Federal Reserve buys more mortgage bonds as rates rise above 4%
The Federal Reserve accelerated its purchases of mortgage bonds on Friday after earlier interventions failed to calm the market for mortgage-backed securities or reverse a rise in home-loan rates for American consumers.
“It is not a pretty sight what is going on,” said Walter Schmidt, a managing director at FTN Financial. “Even with the Fed announcing all their mortgage purchases, MBS securities have struggled to find a bottom.”
The Fed’s New York branch bought $36bn in mortgage bonds on Friday, after purchasing more than $14bn on Thursday and $17bn between Monday and Wednesday.
The purchases were part of a plan, announced on Sunday, to buy at least $200bn in mortgage-backed securities over the next month. The Fed said that it “stands ready to conduct more purchase operations . . . to promote smooth market functioning”.
Despite the Fed intervention, mortgage-backed bonds remained under acute selling pressure. The difference in yields between mortgage-backed bonds and comparable Treasury securities topped 1.3 percentage points on Thursday, the highest seen since 2009. A month ago the difference was 0.44 percentage points.
Difficulty in selling mortgage bonds has been reflected in the rates lenders offer customers. The national average rate for a 30-year mortgage rose to more than 4 per cent over the past week, a rate last seen in May, according to Bankrate.com.
Analysts attributed the disorder in the mortgage bond market to a rush for cash among investors.
“There is a lot of need to raise cash, and MBS are one of the only products that someone — namely the Fed — is willing to buy,” said Vipul Jain of Wells Fargo Securities. “The Fed is obviously showing clear intent to stabilise the MBS market — the question is whether they need to upsize from $200bn.”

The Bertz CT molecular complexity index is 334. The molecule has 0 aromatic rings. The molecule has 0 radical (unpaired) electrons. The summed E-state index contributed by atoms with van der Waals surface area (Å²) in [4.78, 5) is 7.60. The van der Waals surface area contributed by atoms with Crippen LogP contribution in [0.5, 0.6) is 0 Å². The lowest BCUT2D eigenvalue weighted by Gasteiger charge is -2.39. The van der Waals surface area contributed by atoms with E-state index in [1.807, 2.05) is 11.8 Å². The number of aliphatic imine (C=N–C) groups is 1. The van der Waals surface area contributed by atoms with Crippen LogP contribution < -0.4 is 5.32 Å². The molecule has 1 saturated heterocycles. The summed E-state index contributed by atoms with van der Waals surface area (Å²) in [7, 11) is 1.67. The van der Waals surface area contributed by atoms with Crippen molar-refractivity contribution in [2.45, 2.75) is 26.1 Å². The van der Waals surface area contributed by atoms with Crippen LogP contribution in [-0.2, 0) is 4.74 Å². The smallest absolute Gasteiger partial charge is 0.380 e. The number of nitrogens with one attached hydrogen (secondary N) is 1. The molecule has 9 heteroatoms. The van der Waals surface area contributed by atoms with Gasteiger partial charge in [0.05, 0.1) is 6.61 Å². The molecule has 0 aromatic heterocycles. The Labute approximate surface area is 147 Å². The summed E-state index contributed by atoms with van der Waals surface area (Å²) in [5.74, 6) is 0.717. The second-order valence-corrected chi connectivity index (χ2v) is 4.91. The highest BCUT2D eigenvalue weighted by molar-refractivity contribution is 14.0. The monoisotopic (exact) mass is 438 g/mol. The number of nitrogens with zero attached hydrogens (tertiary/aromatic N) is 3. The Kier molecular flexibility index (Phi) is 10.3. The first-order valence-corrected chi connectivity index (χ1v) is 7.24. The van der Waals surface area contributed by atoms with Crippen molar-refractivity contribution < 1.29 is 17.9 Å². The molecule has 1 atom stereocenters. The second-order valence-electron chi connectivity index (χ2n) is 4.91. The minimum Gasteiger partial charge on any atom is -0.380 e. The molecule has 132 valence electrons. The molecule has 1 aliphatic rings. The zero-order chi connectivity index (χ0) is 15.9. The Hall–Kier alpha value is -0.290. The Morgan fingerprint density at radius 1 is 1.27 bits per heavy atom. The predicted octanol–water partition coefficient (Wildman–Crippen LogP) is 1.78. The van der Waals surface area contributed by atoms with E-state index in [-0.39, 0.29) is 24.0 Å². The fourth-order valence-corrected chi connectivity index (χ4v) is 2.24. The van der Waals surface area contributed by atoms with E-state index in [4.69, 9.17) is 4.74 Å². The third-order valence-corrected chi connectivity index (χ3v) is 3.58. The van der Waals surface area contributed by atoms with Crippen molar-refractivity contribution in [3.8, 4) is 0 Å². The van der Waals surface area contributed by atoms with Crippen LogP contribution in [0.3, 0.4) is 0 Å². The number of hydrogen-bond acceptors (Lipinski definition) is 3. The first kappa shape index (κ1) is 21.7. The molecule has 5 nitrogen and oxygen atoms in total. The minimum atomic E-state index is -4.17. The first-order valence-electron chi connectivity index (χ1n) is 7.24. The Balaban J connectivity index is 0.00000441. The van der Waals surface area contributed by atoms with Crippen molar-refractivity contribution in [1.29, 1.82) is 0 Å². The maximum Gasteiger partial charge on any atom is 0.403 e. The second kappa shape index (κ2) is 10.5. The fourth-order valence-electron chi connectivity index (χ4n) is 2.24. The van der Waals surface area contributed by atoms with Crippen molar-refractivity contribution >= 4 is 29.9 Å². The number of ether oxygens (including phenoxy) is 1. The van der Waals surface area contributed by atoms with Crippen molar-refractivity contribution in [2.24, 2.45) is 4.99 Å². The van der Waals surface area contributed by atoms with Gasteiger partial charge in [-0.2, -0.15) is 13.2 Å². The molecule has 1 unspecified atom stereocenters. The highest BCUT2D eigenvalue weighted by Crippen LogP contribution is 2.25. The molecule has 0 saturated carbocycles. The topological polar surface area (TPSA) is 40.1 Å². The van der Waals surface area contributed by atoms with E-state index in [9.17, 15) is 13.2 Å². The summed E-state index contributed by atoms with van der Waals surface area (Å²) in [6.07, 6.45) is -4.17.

Mr Jain said there was also significant mortgage bond selling from mortgage investment companies, which buy mortgage-backed bonds, using borrowed money to increase returns.
The effect of the uneasy bond market on mortgage rates has been compounded by the operational difficulties of lenders as they process a wave of mortgage refinancings that initially followed Fed interest rate cuts.
“The rates that are being quoted to borrowers are still reflective of the traffic jam to get on to the refinancing highway,” said Greg McBride, the chief financial analyst at Bankrate.com. “Lenders have been overwhelmed by the influx of applications and are now quoting rates that are more of a deterrent than an incentive to apply.”
Several market participants said they believed the Fed actions could work, noting that mortgage bonds had begun to tighten on Friday afternoon.
“We just have to give [the Fed] a little bit of time — everybody wants instant effects but the mortgage market isn’t even stable yet,” said Jim Tabacchi, chief executive of South Street Securities, a broker. “Everybody just wants to get through the day and go home, so they can fight again another day.”